Being culturally single is not about being without a partner, or being independent, or having casual sex with strangers and not feeling bad about it (though, yes, it can be about that). It's a lifestyle that focuses on using your resources on yourself and your non-romantic relationships. It means investing in different types of bonds with people, and having the kind of resilience to move on if necessary. It's about self-reliance. I had no partner to consult when I was making a decision, which was good when the decision was easy and not so good when the decision was difficult. No one was waiting for me at home.
Though I would sometimes wake in the night to consider whether it was pathetic that I was starfished in the middle of my bed on my own, I was grateful and happy to know so many interesting people, to have so many rich friendships, to have so much fun. To be invited to so many weddings. And, OK, when I heard of people breaking up with their partners, I enjoyed a touch of schadenfreude, thinking how they, too, would now have to take the bins out themselves.
I became very good at making platonic friends — yes, real ones, who you don't want to have sex with — with the opposite gender. 'When I was married, I didn't have any male friends that I would spend one-on-one time with,' my friend Penelope, who mar- ried young, divorced a few years later and now identifies as culturally single, tells me. 'Now, I have so many male friends (some gay, some single, some with girlfriends, some married), and I plan on bringing all of them with me when or if I embark on another long- term relationship.'
Being culturally single is not about being without a partner, or being independent, or having casual sex with strangers and not feeling bad about it (though, yes, it can be about that).
When I did get into a relationship, after five years of dating but never calling a man my boyfriend, it was with another culturally single person. We had a lot in common, but were also not inclined to meld our lives together. When we broke up it was because we thought it might be time to move in together, but didn't really want to. 'It's like we've been going on our third date for a year,' my ex said, and he was right. We enjoyed hanging out, but within reason.
This state of 'single' mindedness is not a 21st-century develop- ment. Joanna Scutts is the author of The Extra Woman, which traces the story of Marjorie Hillis, the author of a popular 1936 self-help book that sparked a movement of women who called themselves 'Live Aloners'. These glamorous women made their own choices and didn't live their lives according to other people's values or expectations of them.
Although revolutionary at the time, the movement was triggered by changes in the economy. 'Marriage rates took a nosedive during the Depression,' Scutts explains, 'as peo- ple waited to marry until their finances were more secure. Plus, single women could find work more easily — and with less judgment — than married women, so more women were seeking, and finding, financial independence.'
Finances are still central to cultural singledom. Being this way has had a real impact on my career as a writer – at times, I've felt intense jealousy of women I know who are able to rely on partners with stable jobs who cover the rent while they pursue creative but low-paid work. At other times, I've felt liberated knowing that I could make big life choices — when I moved to Berlin, for example — without having to consider a partner. I developed a strong belief that marriage should not be that big a deal, or that important. This became tricky earlier this year, when I got married. Sorry, did I forget to mention? I'm culturally single, but I got married.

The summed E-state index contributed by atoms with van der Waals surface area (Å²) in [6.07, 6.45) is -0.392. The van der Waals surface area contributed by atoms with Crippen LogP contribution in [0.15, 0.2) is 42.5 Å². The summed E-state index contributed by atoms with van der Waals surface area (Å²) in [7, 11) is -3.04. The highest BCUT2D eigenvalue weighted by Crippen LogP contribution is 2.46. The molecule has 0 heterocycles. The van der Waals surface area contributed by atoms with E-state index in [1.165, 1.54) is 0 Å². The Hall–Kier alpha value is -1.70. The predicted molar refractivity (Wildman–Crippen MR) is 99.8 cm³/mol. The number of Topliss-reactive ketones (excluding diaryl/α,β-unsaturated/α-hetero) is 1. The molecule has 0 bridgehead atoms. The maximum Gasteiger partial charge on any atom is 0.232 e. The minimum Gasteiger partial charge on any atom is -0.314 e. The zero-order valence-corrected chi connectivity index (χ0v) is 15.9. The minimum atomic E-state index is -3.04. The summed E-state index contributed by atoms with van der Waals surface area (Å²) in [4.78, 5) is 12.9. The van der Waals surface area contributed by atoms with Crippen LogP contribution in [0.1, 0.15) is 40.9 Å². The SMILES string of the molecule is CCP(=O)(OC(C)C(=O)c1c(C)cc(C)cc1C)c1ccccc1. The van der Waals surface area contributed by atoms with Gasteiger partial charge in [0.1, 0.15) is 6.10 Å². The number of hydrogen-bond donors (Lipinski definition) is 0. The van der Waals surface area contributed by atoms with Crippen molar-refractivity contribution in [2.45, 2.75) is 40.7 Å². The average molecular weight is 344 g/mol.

I developed a strong belief that marriage should not be that big a deal, or that important. This became tricky earlier this year, when I got married. Sorry, did I forget to mention? I'm culturally single, but I got married.
The 37th wedding I attended was mine. Just over a year ago, I met a man, and fell in love. He forgave me for going on holiday to LA without him, and we decided to marry. No doubt this was in large part because my husband is not like me. Before me, he had three long-term girlfriends, two of whom he cohabited with; until we moved in together, I had never lived with a man.
I've had to learn to be a little less culturally single, such as when I need to let him know if I'm going to be home late. I try not to leave piles of my clothes in the middle of the living room because I concede that it rightfully annoys him. I take an interest in his friends. I've also felt sad that single friends who I used to bond with over our mutual state no longer recognise me as one of their own. 'I'm culturally single!' I insist, when they discuss the state of their dating lives, but they – fair enough — don't think that I have quite as much empathy as I once did.
I agreed to marry my husband in a conversation, not after a proposal, not sealed with an engagement ring, and on the condition that we did not have a wedding. Not only could I not be bothered to organise it, but it also seemed that a party that celebrated our marriage as the peak event in my life would have totally negated my previous attitude as a singleton. He's very easygoing, so we tied the knot at New York City Hall. It took all of three minutes. I wore a cream Halston Heritage dress that I had bought online. It was a little ill-fitting. I wear a wedding ring. I love my husband, and I'm happy.
Sure, I'll know in time whether I'll remain culturally single forever. I don't know if I'll also start to complain about having to eat dinner on my own (at the moment, I love dining solo), or think that it's strange not to file joint taxes and change my surname to my husband's. For now, I'm glad to still feel as much connection to my friends who are unpartnered as to the ones who are. And perhaps, most of all, to the friends who say, 'Yes! That's me!' when I tell them that I'm culturally single.
This article originally appeared in the December issue of ELLE UK